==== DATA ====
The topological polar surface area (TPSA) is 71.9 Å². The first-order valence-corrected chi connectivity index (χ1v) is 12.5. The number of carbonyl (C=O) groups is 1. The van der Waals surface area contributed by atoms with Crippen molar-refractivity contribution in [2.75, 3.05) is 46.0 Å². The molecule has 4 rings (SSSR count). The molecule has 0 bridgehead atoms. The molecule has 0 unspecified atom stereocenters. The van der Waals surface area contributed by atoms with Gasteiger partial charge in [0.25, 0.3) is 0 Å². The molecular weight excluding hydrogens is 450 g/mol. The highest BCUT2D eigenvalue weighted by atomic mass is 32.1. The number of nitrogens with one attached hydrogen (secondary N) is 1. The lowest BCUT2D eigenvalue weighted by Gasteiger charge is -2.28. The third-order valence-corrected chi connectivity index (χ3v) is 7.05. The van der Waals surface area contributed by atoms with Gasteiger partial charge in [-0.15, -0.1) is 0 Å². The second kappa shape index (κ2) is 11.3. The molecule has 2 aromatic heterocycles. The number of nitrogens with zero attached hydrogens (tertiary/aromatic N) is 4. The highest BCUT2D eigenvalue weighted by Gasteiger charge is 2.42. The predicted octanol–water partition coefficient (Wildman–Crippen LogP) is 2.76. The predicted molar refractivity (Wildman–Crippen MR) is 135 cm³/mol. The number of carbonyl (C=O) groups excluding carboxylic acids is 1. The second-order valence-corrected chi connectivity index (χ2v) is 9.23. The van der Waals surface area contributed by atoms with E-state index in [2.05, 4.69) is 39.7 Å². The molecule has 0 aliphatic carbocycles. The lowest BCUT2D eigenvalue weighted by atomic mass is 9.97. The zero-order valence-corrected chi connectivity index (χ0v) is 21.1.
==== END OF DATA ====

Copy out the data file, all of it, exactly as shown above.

The topological polar surface area (TPSA) is 71.9 Å². The first-order valence-corrected chi connectivity index (χ1v) is 12.5. The number of carbonyl (C=O) groups is 1. The van der Waals surface area contributed by atoms with Crippen molar-refractivity contribution in [2.75, 3.05) is 46.0 Å². The molecule has 4 rings (SSSR count). The molecule has 0 bridgehead atoms. The molecule has 0 unspecified atom stereocenters. The van der Waals surface area contributed by atoms with Gasteiger partial charge in [0.25, 0.3) is 0 Å². The molecular weight excluding hydrogens is 450 g/mol. The highest BCUT2D eigenvalue weighted by atomic mass is 32.1. The number of nitrogens with one attached hydrogen (secondary N) is 1. The lowest BCUT2D eigenvalue weighted by Gasteiger charge is -2.28. The third-order valence-corrected chi connectivity index (χ3v) is 7.05. The van der Waals surface area contributed by atoms with Gasteiger partial charge in [-0.15, -0.1) is 0 Å². The second kappa shape index (κ2) is 11.3. The molecule has 2 aromatic heterocycles. The number of nitrogens with zero attached hydrogens (tertiary/aromatic N) is 4. The highest BCUT2D eigenvalue weighted by Gasteiger charge is 2.42. The predicted octanol–water partition coefficient (Wildman–Crippen LogP) is 2.76. The predicted molar refractivity (Wildman–Crippen MR) is 135 cm³/mol. The number of carbonyl (C=O) groups excluding carboxylic acids is 1. The second-order valence-corrected chi connectivity index (χ2v) is 9.23. The van der Waals surface area contributed by atoms with E-state index in [2.05, 4.69) is 39.7 Å². The molecule has 0 aliphatic carbocycles. The lowest BCUT2D eigenvalue weighted by atomic mass is 9.97. The zero-order valence-corrected chi connectivity index (χ0v) is 21.1.